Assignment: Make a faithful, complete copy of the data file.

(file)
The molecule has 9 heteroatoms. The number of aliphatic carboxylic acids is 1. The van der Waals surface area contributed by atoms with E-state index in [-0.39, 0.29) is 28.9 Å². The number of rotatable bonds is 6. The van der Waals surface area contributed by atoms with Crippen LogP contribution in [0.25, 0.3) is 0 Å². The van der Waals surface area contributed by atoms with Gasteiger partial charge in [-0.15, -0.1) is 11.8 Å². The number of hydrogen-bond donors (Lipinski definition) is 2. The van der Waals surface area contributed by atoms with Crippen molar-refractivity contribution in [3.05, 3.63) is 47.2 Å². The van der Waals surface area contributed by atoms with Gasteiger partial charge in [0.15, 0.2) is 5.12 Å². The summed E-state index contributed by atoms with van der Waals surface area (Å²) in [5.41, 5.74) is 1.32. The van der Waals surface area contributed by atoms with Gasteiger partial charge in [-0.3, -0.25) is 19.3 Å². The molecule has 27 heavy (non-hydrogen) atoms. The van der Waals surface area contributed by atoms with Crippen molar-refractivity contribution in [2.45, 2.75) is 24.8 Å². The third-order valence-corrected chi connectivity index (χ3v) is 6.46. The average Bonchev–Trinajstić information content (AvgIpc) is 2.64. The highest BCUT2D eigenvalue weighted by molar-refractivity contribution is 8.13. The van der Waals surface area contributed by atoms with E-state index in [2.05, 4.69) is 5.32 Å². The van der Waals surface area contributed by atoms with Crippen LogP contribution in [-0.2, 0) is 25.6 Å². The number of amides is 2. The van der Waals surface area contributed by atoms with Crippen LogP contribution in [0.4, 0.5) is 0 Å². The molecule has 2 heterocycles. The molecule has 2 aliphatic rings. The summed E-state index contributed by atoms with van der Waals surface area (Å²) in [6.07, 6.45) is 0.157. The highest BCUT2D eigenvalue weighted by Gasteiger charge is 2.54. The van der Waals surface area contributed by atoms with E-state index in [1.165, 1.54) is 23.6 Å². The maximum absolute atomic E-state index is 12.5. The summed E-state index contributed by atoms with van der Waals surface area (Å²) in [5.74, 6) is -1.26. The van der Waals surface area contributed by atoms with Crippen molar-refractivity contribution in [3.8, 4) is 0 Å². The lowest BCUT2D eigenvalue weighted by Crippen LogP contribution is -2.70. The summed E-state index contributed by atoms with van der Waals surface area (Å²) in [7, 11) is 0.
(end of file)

The molecule has 9 heteroatoms. The number of aliphatic carboxylic acids is 1. The van der Waals surface area contributed by atoms with E-state index in [-0.39, 0.29) is 28.9 Å². The number of rotatable bonds is 6. The van der Waals surface area contributed by atoms with Crippen LogP contribution in [0.25, 0.3) is 0 Å². The van der Waals surface area contributed by atoms with Gasteiger partial charge in [-0.15, -0.1) is 11.8 Å². The number of hydrogen-bond donors (Lipinski definition) is 2. The van der Waals surface area contributed by atoms with Crippen molar-refractivity contribution in [3.05, 3.63) is 47.2 Å². The van der Waals surface area contributed by atoms with Gasteiger partial charge in [0.15, 0.2) is 5.12 Å². The summed E-state index contributed by atoms with van der Waals surface area (Å²) in [5.41, 5.74) is 1.32. The van der Waals surface area contributed by atoms with Gasteiger partial charge in [-0.3, -0.25) is 19.3 Å². The molecule has 27 heavy (non-hydrogen) atoms. The van der Waals surface area contributed by atoms with Crippen molar-refractivity contribution in [2.45, 2.75) is 24.8 Å². The third-order valence-corrected chi connectivity index (χ3v) is 6.46. The average Bonchev–Trinajstić information content (AvgIpc) is 2.64. The highest BCUT2D eigenvalue weighted by molar-refractivity contribution is 8.13. The van der Waals surface area contributed by atoms with E-state index in [2.05, 4.69) is 5.32 Å². The van der Waals surface area contributed by atoms with Crippen LogP contribution in [-0.2, 0) is 25.6 Å². The number of amides is 2. The van der Waals surface area contributed by atoms with Crippen LogP contribution in [0.4, 0.5) is 0 Å². The molecule has 2 heterocycles. The molecule has 2 aliphatic rings. The summed E-state index contributed by atoms with van der Waals surface area (Å²) in [6.07, 6.45) is 0.157. The highest BCUT2D eigenvalue weighted by Gasteiger charge is 2.54. The van der Waals surface area contributed by atoms with E-state index in [1.165, 1.54) is 23.6 Å². The maximum absolute atomic E-state index is 12.5. The summed E-state index contributed by atoms with van der Waals surface area (Å²) in [5.74, 6) is -1.26. The van der Waals surface area contributed by atoms with Crippen molar-refractivity contribution in [3.8, 4) is 0 Å². The lowest BCUT2D eigenvalue weighted by Crippen LogP contribution is -2.70. The summed E-state index contributed by atoms with van der Waals surface area (Å²) in [7, 11) is 0.